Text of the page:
Notes on the Latino Vote for the 2024 U.S. Presidential Elections

Otros autores: Translated by Amb. Oscar de los Reyes
enero 20, 2024   0

One of the indicators to take into account for the presidential elections coming up in November 2024 in the United States is the Latino vote, which may become increasingly significant and defining, and may be influential in achieving a greater number of votes.

According to the U.S. population census update in December 2023, the Latino population is 63.7 million, representing 19.1% of the total U.S. population. Of these, 34.5 million Latinos are eligible to vote representing 14.3% of the entire U.S. electorate and exceeds the number of voters of African descent who represent 13.6% of the electorate[1]. According to the Pew Research Center, approximately 36 million are estimated to be eligible to vote in 2024.

The Latino vote is traditionally inclined toward the Democratic Party, although it can vary by county within a state. For example, in Florida, Miami Dade County has a large concentration of Cubans who lean toward the Republican Party; however, at the state level, Cubans represent 34% of Latinos to 57% of non-Cubans. This has meant that, on occasions, even when the Democratic candidate obtains a higher percentage of the Latino vote in the state, a conglomerate of a county gives more votes to the Republican Party and can define the vote in that state.

There are states like Maine, Montana and Vermont that even with a small Latino population have a high percentage of eligible voters (70%, 68% and 65.9%) respectively. There are others like New Mexico, where the Latino population is 50% of the total, only 62.7% are eligible to vote.

If we analyze some of the characteristics of this ethnic minority, it becomes apparent that the Latino population has traditionally voted in smaller proportion than any other minority, which occurred until 2018 and 2020 when there was an upsurge in their participation.

In 2000 Latinos to vote represented 7.4% of the electorate; in 2008 9%; in 2012 10%; in 2016 11%; in 2018 midterm elections 12.8% of the electorate and in 2020, 13.3%. In this last year there was a turnout of 18.7 million Latino voters, for a 53.7% presence at the polls[2]. According to Matt Barreto, political scientist and professor of Political Science at UCLA, proportionally to the national vote, the Latino vote increased by 30% and the national electorate by 15%, a trend that is expected to occur in the 2024 elections due to their demographic growth, the consequences of immigration and the arrival of a greater number of 18-year-old Latinos.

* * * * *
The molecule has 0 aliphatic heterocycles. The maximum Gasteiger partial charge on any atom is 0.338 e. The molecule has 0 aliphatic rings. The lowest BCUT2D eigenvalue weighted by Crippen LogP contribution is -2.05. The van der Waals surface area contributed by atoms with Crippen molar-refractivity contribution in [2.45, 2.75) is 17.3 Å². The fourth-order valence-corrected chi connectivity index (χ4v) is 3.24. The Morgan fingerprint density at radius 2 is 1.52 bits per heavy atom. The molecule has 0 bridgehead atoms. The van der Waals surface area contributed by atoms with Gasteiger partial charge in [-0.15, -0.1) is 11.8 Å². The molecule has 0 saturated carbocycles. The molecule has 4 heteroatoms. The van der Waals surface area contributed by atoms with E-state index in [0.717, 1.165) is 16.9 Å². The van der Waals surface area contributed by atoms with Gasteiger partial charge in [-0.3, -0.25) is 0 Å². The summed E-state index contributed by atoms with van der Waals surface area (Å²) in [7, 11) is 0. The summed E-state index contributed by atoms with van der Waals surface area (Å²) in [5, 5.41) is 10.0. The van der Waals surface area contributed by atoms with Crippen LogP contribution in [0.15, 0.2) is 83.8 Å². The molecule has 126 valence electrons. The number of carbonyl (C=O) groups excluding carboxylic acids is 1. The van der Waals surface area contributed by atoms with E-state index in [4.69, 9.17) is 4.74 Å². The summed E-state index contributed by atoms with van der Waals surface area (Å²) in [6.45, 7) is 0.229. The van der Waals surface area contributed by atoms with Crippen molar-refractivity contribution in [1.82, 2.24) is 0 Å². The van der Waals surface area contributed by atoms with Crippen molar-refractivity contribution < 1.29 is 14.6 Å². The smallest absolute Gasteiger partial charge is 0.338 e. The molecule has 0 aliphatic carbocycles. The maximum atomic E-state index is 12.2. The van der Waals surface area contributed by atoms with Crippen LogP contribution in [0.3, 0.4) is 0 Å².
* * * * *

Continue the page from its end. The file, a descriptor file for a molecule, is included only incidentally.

Donald Trump, although he lost the 2020 presidential election, gained an advantage among Latino voters in several key states he had won in 2016. He took 32% of the Latino vote versus 28% four years earlier[3].  A CNN poll showed that, in 2020, Biden won 66% of the group nationwide.

The average age of the Latino voter is 39, which is a young vote that is becoming more liberal-leaning compared to the average 48 year old general voter, even though there is currently dissatisfaction with President Biden’s performance among that younger population.

The highest concentration of Latinos is in some of the states with the highest number of electoral votes: California (55), Texas (38); New York (29); Florida (29); Illinois (20) and Pennsylvania (20).

A retrospective look at the 2020 elections shows us how in Arizona with 25% of Latino voters, Biden won by a difference of 0.3%; California with 32% of Latinos eligible to vote is considered a blue state and should remain so; Florida with 21% should continue to bet on the Republican Party, which takes advantage of the anti-socialist narrative and conservative positions on cultural and religious issues that mainly Cubans and Venezuelans support. In Georgia, with 6%, Biden won by 0.23%; while Texas with 32%, swung to the right. This is something to keep in mind in these elections since there are 6 million Latinos eligible to vote, but about half of these are not registered and therefore not part of the campaign so far but could still be incorporated. In Texas, Trump obtained 41% of the Latino vote, which helped him win the state for his presidency.